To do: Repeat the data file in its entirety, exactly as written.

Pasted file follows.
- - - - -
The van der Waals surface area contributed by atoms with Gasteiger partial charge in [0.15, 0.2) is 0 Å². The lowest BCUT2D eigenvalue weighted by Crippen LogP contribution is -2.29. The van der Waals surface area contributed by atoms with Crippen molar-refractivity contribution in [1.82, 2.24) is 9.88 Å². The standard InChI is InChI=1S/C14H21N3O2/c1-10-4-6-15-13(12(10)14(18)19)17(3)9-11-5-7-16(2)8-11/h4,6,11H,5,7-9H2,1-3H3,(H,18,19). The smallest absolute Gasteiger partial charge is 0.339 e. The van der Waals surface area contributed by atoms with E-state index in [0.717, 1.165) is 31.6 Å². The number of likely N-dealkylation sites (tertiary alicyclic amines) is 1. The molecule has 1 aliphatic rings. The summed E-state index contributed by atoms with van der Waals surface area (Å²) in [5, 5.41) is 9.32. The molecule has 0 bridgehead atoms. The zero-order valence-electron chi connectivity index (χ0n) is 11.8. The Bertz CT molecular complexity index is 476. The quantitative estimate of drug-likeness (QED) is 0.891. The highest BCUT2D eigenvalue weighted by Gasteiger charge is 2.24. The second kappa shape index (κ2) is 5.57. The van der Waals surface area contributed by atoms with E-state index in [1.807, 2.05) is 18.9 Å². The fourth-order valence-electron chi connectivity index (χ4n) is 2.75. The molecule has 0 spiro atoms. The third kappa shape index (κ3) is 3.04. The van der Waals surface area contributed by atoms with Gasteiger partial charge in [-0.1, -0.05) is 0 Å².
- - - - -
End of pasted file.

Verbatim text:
The van der Waals surface area contributed by atoms with Gasteiger partial charge in [0.15, 0.2) is 0 Å². The lowest BCUT2D eigenvalue weighted by Crippen LogP contribution is -2.29. The van der Waals surface area contributed by atoms with Crippen molar-refractivity contribution in [1.82, 2.24) is 9.88 Å². The standard InChI is InChI=1S/C14H21N3O2/c1-10-4-6-15-13(12(10)14(18)19)17(3)9-11-5-7-16(2)8-11/h4,6,11H,5,7-9H2,1-3H3,(H,18,19). The smallest absolute Gasteiger partial charge is 0.339 e. The van der Waals surface area contributed by atoms with E-state index in [0.717, 1.165) is 31.6 Å². The number of likely N-dealkylation sites (tertiary alicyclic amines) is 1. The molecule has 1 aliphatic rings. The summed E-state index contributed by atoms with van der Waals surface area (Å²) in [5, 5.41) is 9.32. The molecule has 0 bridgehead atoms. The zero-order valence-electron chi connectivity index (χ0n) is 11.8. The Bertz CT molecular complexity index is 476. The quantitative estimate of drug-likeness (QED) is 0.891. The highest BCUT2D eigenvalue weighted by Gasteiger charge is 2.24. The second kappa shape index (κ2) is 5.57. The van der Waals surface area contributed by atoms with E-state index in [1.807, 2.05) is 18.9 Å². The fourth-order valence-electron chi connectivity index (χ4n) is 2.75. The molecule has 0 spiro atoms. The third kappa shape index (κ3) is 3.04. The van der Waals surface area contributed by atoms with Gasteiger partial charge in [-0.1, -0.05) is 0 Å².